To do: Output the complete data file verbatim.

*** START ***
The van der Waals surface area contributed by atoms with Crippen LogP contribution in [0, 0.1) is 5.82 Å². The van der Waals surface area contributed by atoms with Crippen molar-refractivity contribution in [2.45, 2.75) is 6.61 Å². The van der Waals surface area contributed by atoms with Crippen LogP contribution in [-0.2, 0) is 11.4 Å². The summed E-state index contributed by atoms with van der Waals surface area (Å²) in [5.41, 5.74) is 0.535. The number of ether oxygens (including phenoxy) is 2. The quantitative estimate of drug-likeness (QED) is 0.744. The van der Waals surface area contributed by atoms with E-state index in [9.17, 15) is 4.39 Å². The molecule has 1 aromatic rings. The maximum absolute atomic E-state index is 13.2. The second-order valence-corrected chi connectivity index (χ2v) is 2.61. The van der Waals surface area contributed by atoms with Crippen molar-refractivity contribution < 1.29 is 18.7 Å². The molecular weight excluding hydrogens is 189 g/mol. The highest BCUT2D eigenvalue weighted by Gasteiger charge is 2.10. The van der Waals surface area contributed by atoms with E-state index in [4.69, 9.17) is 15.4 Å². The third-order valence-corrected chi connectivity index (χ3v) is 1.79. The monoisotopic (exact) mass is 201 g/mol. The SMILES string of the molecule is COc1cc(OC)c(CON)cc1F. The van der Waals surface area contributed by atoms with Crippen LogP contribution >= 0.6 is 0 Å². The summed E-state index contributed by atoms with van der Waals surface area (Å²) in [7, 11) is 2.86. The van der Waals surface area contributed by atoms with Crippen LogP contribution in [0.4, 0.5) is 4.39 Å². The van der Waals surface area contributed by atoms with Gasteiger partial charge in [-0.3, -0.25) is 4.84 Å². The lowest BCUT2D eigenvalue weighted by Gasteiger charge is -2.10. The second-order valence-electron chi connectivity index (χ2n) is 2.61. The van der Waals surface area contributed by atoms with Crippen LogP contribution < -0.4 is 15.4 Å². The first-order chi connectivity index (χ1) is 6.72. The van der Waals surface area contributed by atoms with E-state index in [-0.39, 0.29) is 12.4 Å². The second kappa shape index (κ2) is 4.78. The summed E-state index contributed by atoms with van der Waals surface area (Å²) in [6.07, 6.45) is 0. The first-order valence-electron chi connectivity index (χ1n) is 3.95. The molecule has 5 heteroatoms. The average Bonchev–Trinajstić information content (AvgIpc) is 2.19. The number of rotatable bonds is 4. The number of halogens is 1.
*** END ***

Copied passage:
The van der Waals surface area contributed by atoms with Crippen LogP contribution in [0, 0.1) is 5.82 Å². The van der Waals surface area contributed by atoms with Crippen molar-refractivity contribution in [2.45, 2.75) is 6.61 Å². The van der Waals surface area contributed by atoms with Crippen LogP contribution in [-0.2, 0) is 11.4 Å². The summed E-state index contributed by atoms with van der Waals surface area (Å²) in [5.41, 5.74) is 0.535. The number of ether oxygens (including phenoxy) is 2. The quantitative estimate of drug-likeness (QED) is 0.744. The van der Waals surface area contributed by atoms with E-state index in [9.17, 15) is 4.39 Å². The molecule has 1 aromatic rings. The maximum absolute atomic E-state index is 13.2. The second-order valence-corrected chi connectivity index (χ2v) is 2.61. The van der Waals surface area contributed by atoms with Crippen molar-refractivity contribution < 1.29 is 18.7 Å². The molecular weight excluding hydrogens is 189 g/mol. The highest BCUT2D eigenvalue weighted by Gasteiger charge is 2.10. The van der Waals surface area contributed by atoms with E-state index in [4.69, 9.17) is 15.4 Å². The third-order valence-corrected chi connectivity index (χ3v) is 1.79. The monoisotopic (exact) mass is 201 g/mol. The SMILES string of the molecule is COc1cc(OC)c(CON)cc1F. The van der Waals surface area contributed by atoms with Crippen LogP contribution >= 0.6 is 0 Å². The summed E-state index contributed by atoms with van der Waals surface area (Å²) in [7, 11) is 2.86. The van der Waals surface area contributed by atoms with Crippen LogP contribution in [0.4, 0.5) is 4.39 Å². The van der Waals surface area contributed by atoms with Gasteiger partial charge in [-0.3, -0.25) is 4.84 Å². The lowest BCUT2D eigenvalue weighted by Gasteiger charge is -2.10. The second-order valence-electron chi connectivity index (χ2n) is 2.61. The van der Waals surface area contributed by atoms with Crippen LogP contribution < -0.4 is 15.4 Å². The first-order chi connectivity index (χ1) is 6.72. The van der Waals surface area contributed by atoms with E-state index in [-0.39, 0.29) is 12.4 Å². The second kappa shape index (κ2) is 4.78. The summed E-state index contributed by atoms with van der Waals surface area (Å²) in [6.07, 6.45) is 0. The first-order valence-electron chi connectivity index (χ1n) is 3.95. The molecule has 5 heteroatoms. The average Bonchev–Trinajstić information content (AvgIpc) is 2.19. The number of rotatable bonds is 4. The number of halogens is 1.